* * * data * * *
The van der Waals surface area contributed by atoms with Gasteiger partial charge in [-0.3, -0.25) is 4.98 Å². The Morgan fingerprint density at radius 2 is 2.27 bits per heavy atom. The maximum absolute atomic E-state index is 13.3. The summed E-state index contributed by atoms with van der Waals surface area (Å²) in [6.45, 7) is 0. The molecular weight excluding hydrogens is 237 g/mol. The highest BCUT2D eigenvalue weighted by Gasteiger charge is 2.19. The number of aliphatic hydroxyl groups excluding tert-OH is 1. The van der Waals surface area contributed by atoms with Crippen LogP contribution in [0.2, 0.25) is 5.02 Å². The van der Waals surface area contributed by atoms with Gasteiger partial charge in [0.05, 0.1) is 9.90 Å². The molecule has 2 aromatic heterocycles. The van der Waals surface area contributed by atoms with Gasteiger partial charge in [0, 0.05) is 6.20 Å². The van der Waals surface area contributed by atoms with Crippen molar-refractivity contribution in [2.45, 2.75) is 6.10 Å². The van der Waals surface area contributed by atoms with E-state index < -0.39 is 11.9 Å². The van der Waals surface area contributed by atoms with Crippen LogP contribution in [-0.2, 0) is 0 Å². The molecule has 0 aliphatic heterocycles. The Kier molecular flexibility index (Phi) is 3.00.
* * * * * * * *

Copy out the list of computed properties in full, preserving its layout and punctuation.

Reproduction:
The van der Waals surface area contributed by atoms with Gasteiger partial charge in [-0.3, -0.25) is 4.98 Å². The Morgan fingerprint density at radius 2 is 2.27 bits per heavy atom. The maximum absolute atomic E-state index is 13.3. The summed E-state index contributed by atoms with van der Waals surface area (Å²) in [6.45, 7) is 0. The molecular weight excluding hydrogens is 237 g/mol. The highest BCUT2D eigenvalue weighted by Gasteiger charge is 2.19. The number of aliphatic hydroxyl groups excluding tert-OH is 1. The van der Waals surface area contributed by atoms with Crippen LogP contribution in [0.2, 0.25) is 5.02 Å². The van der Waals surface area contributed by atoms with Gasteiger partial charge in [0.05, 0.1) is 9.90 Å². The molecule has 2 aromatic heterocycles. The van der Waals surface area contributed by atoms with Gasteiger partial charge in [0, 0.05) is 6.20 Å². The van der Waals surface area contributed by atoms with Crippen molar-refractivity contribution in [2.45, 2.75) is 6.10 Å². The van der Waals surface area contributed by atoms with E-state index < -0.39 is 11.9 Å². The van der Waals surface area contributed by atoms with Crippen LogP contribution in [-0.2, 0) is 0 Å². The molecule has 0 aliphatic heterocycles. The Kier molecular flexibility index (Phi) is 3.00.